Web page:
Before any new laser experiment is performed, or new laser of class 3B or 4 taken into use, a full Hazard and Risk Assessment must be made, and the successful completion of this must also be confirmed to the URPO.

All lasers must bear warning labels, and it is the responsibility of the purchaser or maker to ensure that these are affixed. The University Radiation Protection Service can advise and provide labels where necessary. The required labels are:

  • A "Triangle and Starburst" label.
  • A label stating the class of laser.
  • A label listing any hazards associated with the radiation.
  • A label detailing the output of the laser (wavelength, visible/invisible, etc)
  • A label indicating (preferably with an arrow design) the laser aperture.

The door of any laboratory where a laser of class greater than 1 is installed for use must bear a

"Triangle and Starburst" warning label. If a laser of class 3B or 4 is installed for use, this warning label must in addition bear the legend, "DANGER, laser beam", and the door must bear a notice stating the class of laser present.

No warning label is required on the door of any room where a laser of class 1 or 2 is in use temporarily for setting-up, alignment or demonstration purposes. However, all normal precautions must be taken to avoid accidental exposure of any eye to the beam.

General Rules for the Operation of Lasers

  • Before using any laser, ascertain its class and acquaint yourself with the special rules and restrictions which apply to that class of laser. Ensure that you have studied any Risk Assessment and experimental protocols relating to the laser (these should exist for any laser of class 3B or 4).
  • Under no circumstances may the output of a laser be viewed along its beam-path either directly, by specular reflection or with the aid of an optical instrument. In other words, NEVER LET A LASER BEAM ENTER YOUR EYE.
  • Always ensure that the laser beam cannot extend beyond its useful limit. A suitable beam-stop must be used to prevent the beam from leaving the experimental area.
  • Do not use a laser of a higher class than is necessary for the purposes of the experiment.
  • Do not tamper with an experimental setup in such a way as to negate the safety precautions and beam-limiting devices that have been incorporated.
  • Where an instrument incorporates a laser whose beam-path is protected by shielding and interlocks, DO NOT UNDER ANY CIRCUMSTANCES interfere with or attempt to override those precautions.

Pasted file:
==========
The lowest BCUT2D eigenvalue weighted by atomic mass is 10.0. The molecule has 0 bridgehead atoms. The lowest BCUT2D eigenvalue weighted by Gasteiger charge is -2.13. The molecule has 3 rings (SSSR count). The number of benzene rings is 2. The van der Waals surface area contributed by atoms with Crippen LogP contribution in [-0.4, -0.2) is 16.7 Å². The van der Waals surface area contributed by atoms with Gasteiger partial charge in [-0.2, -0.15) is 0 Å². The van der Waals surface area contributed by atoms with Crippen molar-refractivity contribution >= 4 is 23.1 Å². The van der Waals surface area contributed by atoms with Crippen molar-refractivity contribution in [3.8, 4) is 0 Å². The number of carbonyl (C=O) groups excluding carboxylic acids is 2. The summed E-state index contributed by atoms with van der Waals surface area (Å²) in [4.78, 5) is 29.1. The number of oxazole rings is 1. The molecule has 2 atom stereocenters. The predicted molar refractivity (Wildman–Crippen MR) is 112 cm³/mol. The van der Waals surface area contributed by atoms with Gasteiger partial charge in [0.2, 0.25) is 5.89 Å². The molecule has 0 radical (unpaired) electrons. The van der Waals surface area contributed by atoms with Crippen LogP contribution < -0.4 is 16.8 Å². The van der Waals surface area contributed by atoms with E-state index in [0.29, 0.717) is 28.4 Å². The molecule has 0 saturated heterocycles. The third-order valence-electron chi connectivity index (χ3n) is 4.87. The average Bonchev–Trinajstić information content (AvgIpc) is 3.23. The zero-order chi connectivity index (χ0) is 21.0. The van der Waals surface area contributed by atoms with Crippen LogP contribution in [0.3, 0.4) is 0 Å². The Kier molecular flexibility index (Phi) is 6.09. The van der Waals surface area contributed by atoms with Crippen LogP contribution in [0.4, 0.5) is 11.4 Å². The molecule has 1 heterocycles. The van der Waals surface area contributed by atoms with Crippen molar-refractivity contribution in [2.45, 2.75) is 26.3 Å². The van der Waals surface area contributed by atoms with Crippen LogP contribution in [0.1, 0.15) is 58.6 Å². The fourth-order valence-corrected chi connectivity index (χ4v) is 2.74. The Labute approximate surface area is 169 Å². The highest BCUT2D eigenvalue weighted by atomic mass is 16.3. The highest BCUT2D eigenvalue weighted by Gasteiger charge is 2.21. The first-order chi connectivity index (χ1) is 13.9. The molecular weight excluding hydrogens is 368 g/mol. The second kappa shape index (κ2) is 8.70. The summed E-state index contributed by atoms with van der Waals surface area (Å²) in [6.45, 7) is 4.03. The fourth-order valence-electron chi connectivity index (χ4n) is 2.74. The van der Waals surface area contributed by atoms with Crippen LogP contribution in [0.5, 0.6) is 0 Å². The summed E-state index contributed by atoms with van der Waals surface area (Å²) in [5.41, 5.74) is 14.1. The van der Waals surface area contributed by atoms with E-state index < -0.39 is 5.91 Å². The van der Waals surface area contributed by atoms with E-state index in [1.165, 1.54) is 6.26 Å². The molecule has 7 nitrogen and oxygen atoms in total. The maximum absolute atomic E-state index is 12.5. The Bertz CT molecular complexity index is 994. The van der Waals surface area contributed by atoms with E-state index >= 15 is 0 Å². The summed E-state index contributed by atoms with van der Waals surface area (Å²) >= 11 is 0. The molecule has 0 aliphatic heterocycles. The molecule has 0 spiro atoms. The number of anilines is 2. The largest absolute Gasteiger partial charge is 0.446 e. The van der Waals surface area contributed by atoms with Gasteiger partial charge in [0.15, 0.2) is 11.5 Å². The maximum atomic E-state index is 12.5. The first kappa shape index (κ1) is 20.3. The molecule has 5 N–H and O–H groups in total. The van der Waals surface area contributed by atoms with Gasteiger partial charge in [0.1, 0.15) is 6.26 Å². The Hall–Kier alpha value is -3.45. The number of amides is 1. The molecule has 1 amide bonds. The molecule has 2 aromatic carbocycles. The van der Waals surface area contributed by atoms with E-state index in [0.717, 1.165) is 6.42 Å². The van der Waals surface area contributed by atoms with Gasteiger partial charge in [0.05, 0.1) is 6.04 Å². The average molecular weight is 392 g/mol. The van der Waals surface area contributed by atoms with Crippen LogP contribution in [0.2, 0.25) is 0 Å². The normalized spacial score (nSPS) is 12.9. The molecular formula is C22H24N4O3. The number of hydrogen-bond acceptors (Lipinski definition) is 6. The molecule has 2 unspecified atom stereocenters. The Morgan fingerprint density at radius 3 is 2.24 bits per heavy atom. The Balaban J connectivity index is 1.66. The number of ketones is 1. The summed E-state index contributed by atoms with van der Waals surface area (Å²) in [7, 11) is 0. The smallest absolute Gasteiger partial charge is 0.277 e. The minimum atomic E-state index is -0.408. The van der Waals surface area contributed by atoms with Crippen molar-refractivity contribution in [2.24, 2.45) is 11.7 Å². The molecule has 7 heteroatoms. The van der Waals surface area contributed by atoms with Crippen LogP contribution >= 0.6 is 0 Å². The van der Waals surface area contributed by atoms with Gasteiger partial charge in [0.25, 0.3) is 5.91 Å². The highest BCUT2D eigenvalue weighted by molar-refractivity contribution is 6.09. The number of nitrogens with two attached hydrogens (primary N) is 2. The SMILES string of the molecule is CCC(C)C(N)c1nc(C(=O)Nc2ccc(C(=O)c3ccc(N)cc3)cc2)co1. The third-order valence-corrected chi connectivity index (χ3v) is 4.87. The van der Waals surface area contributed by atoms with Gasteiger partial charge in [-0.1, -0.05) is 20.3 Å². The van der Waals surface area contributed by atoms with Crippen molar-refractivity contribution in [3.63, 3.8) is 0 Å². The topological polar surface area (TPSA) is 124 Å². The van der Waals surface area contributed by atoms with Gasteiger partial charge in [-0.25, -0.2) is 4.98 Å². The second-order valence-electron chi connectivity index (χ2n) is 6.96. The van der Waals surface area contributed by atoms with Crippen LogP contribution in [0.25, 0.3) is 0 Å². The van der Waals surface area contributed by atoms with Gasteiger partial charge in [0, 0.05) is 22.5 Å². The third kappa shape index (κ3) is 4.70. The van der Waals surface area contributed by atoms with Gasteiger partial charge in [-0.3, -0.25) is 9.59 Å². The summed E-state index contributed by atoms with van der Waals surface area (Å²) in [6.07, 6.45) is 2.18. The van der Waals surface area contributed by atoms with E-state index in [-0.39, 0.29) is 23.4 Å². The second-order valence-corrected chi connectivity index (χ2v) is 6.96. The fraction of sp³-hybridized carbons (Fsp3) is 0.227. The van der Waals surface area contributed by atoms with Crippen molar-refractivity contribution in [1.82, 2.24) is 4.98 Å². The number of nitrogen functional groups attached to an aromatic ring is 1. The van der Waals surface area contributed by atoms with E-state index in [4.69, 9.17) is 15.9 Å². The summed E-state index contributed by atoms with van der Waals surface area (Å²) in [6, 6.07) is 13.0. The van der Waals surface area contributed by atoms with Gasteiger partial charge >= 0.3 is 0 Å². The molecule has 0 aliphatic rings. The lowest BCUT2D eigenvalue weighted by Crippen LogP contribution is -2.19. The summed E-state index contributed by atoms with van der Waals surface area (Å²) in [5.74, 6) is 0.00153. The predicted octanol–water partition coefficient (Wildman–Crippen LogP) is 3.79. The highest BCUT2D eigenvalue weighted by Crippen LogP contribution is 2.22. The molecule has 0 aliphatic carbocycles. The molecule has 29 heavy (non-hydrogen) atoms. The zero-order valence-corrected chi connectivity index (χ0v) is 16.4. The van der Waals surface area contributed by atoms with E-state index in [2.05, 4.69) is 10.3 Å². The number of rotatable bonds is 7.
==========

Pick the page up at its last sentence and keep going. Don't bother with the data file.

• At the conclusion of an experiment, ensure that the laser is switched off or returned to a safe condition. NEVER LEAVE AN ACTIVE LASER UNATTENDED.
  • Never forget that a laser is a potentially dangerous power-source, and not a toy. Anyone found misusing a laser in any way will be subject to disciplinary action, and may be prevented from further use of lasers.
  • Always remember that you are responsible for the safety of others as well as yourself.
  • Always design and operate experiments in such a way as to eliminate all foreseeable dangers.
  • Guard against other, non-optical hazards associated with lasers, such as high voltage electricity, charged capacitor-banks, toxic chemicals for dye-lasers etc.

Lasers of classes 3B and 4

No undergraduate may have access to, or use, these classes of laser. A hazard and risk assessment MUST exist for every laser of these classes. The design of the laboratory in which the laser is used should incorporate:

  • complete absence of all specularly-reflecting surfaces (e.g. mirrors, glass-doored cupboards, bottles, polished apparatus, beam-path element holders, etc.) that are not an integral part of the beampath or experimental equipment.
  • a high light-level, enhanced by light-coloured walls. This has the dual effect of making the laboratory safer to move around in and of ensuring that the pupils of the eyes of all workers are as far closed as possible to restrict the aperture of the eyes.